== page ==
Wednesday, 26 September 2018

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Established May 2009, Little Rock, AR

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Wise Living In A Troubled World

September 2, 2018

WISE LIVING IN A TROUBLED WORLD

September 2, 2018 (Fifteenth Sunday after Pentecost)

New Millennium Lakeshore Church

Little Rock, Arkansas

 

Psalm 15

A Psalm of David.


1 O Lord, who may abide in your tent?
   Who may dwell on your holy hill? 


2 Those who walk blamelessly, and do what is right,
   and speak the truth from their heart; 
3 who do not slander with their tongue,
   and do no evil to their friends,
   nor take up a reproach against their neighbours; 
4 in whose eyes the wicked are despised,
   but who honour those who fear the Lord;
who stand by their oath even to their hurt; 
5 who do not lend money at interest,
   and do not take a bribe against the innocent. 

Those who do these things shall never be moved.

 

 

James 1:17-27

17 Every generous act of giving, with every perfect gift, is from above, coming down from the Father of lights, with whom there is no variation or shadow due to change.* 18In fulfilment of his own purpose he gave us birth by the word of truth, so that we would become a kind of first fruits of his creatures.

19 You must understand this, my beloved:* let everyone be quick to listen, slow to speak, slow to anger; 20for your anger does not produce God’s righteousness. 21Therefore rid yourselves of all sordidness and rank growth of wickedness, and welcome with meekness the implanted word that has the power to save your souls.

22 But be doers of the word, and not merely hearers who deceive themselves. 23For if any are hearers of the word and not doers, they are like those who look at themselves* in a mirror; 24for they look at themselves and, on going away, immediately forget what they were like.25But those who look into the perfect law, the law of liberty, and persevere, being not hearers who forget but doers who act—they will be blessed in their doing.

26 If any think they are religious, and do not bridle their tongues but deceive their hearts, their religion is worthless. 27Religion that is pure and undefiled before God, the Father, is this: to care for orphans and widows in their distress, and to keep oneself unstained by the world.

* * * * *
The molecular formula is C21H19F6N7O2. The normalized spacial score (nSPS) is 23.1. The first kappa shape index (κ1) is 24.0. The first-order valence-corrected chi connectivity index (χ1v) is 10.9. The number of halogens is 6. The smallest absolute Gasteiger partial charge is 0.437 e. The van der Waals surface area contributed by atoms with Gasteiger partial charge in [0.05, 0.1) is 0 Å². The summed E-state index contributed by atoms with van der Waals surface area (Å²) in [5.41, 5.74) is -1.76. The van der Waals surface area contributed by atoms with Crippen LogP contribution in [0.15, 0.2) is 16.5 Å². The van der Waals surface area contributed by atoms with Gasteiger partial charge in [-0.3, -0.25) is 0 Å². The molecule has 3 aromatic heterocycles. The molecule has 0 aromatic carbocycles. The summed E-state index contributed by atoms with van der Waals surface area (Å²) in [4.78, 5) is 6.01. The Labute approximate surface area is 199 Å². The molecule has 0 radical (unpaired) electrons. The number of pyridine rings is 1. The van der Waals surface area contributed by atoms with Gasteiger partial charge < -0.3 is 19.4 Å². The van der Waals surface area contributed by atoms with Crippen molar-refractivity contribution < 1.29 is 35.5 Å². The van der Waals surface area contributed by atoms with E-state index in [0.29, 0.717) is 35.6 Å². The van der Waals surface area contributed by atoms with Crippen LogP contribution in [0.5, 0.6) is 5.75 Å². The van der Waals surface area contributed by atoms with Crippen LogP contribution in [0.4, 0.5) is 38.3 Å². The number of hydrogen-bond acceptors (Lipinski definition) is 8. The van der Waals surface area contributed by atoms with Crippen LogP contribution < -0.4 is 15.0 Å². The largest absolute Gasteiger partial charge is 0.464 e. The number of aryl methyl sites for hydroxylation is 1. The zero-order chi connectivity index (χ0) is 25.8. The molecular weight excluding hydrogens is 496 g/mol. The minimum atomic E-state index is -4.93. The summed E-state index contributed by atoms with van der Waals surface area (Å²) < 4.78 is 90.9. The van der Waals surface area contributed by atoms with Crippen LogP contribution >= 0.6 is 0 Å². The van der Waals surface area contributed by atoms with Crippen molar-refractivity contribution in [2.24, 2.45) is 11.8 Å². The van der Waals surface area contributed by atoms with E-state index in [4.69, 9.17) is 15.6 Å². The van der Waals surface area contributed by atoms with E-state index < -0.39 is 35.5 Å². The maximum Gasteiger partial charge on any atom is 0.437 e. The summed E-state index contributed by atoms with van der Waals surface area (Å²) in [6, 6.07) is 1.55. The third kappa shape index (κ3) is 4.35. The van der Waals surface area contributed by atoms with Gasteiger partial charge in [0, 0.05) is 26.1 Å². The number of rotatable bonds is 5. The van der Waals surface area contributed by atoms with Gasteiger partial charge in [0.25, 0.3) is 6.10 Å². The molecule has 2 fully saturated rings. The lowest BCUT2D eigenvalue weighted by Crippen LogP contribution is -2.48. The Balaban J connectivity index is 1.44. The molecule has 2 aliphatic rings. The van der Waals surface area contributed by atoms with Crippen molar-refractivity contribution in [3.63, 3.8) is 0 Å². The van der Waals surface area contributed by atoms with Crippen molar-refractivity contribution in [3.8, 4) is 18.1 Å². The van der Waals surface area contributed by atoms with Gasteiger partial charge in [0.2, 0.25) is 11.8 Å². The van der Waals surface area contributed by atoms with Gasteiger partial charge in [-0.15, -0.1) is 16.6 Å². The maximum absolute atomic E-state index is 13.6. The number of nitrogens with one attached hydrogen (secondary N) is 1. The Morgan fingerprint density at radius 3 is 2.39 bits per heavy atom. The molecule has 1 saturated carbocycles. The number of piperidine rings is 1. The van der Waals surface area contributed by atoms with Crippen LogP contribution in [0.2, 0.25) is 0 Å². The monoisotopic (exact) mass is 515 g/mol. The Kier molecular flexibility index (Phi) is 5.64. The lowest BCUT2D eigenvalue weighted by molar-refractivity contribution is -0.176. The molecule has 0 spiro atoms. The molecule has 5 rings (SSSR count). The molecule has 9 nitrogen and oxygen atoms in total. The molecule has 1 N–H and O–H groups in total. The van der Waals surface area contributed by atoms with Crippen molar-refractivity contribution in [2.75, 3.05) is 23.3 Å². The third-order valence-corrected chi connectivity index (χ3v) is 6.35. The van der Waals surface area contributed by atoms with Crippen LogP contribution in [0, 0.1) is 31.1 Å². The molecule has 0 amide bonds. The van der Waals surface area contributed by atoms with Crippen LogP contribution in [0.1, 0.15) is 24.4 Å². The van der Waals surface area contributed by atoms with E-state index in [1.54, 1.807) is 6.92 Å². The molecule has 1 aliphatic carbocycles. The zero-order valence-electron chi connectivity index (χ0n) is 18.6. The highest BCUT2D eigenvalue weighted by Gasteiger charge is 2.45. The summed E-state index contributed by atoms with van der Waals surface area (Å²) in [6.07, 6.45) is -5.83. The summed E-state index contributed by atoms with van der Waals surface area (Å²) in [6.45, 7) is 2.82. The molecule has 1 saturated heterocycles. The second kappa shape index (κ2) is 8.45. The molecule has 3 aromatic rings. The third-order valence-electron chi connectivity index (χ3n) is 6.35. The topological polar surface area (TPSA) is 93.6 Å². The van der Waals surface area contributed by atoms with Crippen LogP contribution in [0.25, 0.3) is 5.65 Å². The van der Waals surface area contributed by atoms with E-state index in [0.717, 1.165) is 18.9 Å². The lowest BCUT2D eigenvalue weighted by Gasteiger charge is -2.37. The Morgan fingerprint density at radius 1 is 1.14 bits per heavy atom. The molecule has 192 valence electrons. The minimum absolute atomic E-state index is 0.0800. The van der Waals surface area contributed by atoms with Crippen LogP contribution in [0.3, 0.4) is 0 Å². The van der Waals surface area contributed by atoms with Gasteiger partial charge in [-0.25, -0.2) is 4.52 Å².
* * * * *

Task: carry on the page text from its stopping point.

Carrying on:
Blessed are you, O Lord and Lover,
source of beauty and depth of passion.
Strengthen and inspire us to do the word we hear
and live the faith we confess. Amen.

Anytime people who love God gather is special, yet today is historic.  Today, we gather and worship God for the first time as one fellowship henceforth known as New Millennium Lakeshore Church.  Before today, we worshipped in this sanctuary under different names, at different times, and with different histories.  Now, our separate names, histories, and worship sessions are joined together.  All that happened before in our separate identities now is the foundation for who we are before God and with each other together.

Providentially, today we are worshipping as one fellowship for the first time on the Sunday before the Labor Day holiday – the U.S. holiday to commemorate the importance of workers and workplace justice.  Remarkably, we do so on the first Lord’s Day after the President of the United States announced a decision to cancel pay raises for millions of federal workers following a federal court decision that blocked Trump administration attempts to restrict collective bargaining and workplace grievance rights for federal workers.

Today is, also, the first Sunday in this month.  So, we will partake of the Lord’s Supper together – as New Millennium Lakeshore Church – for the first time.  

These are reasons some of us may have lumps in our throats.  These are reasons some of us may be misty-eyed.  These are reasons some of us may worship God today with a heightened sense of reverence, adoration, wonder, and excitement.

In view of the historic perspective of worship today, the scripture lessons may seem underwhelming.  We aren’t pondering sayings by Jesus.  We aren’t studying lessons from the major prophetic books, the writings of St. Paul, or well-recognized and often quoted passages. 

However, Psalm 15 and James 1 are what can be termed wisdom passages.  Psalm 15 is attributed to David, the shepherd who eventually became the warrior champion and later the second king of the Hebrew people.  The Epistle of James is attributed to the brother of Jesus who eventually became leader of the early church at Jerusalem.  

These passages have something in common.  Each passage sets out instructions for wise living.  The instructions are presented as duties, not suggestions.  Psalm 15 and James 1 are straightforward messages about how to be wise people as we live in a troubled world.  

David and James had seen their share of trouble.  David’s early life as a shepherd involved protecting himself and his father’s sheep from threats presented by wandering sheep and stalking predators.  His life as a warrior carried the usual risks and temptations that come with warfare, including the morally troubling work of trying to do right while training and working to kill other people.  David’s life as head of his family included a failed first marriage (to a daughter of King Saul), a second marriage (to Bathsheba) clouded by moral compromise and the loss of their first child, and family violence that included the rape of a daughter (Tamar) by his son and crown prince (Amnon), the murder of that son by another son (Absalom), a later threat on his own life and rule by that son, and the grief of losing that son.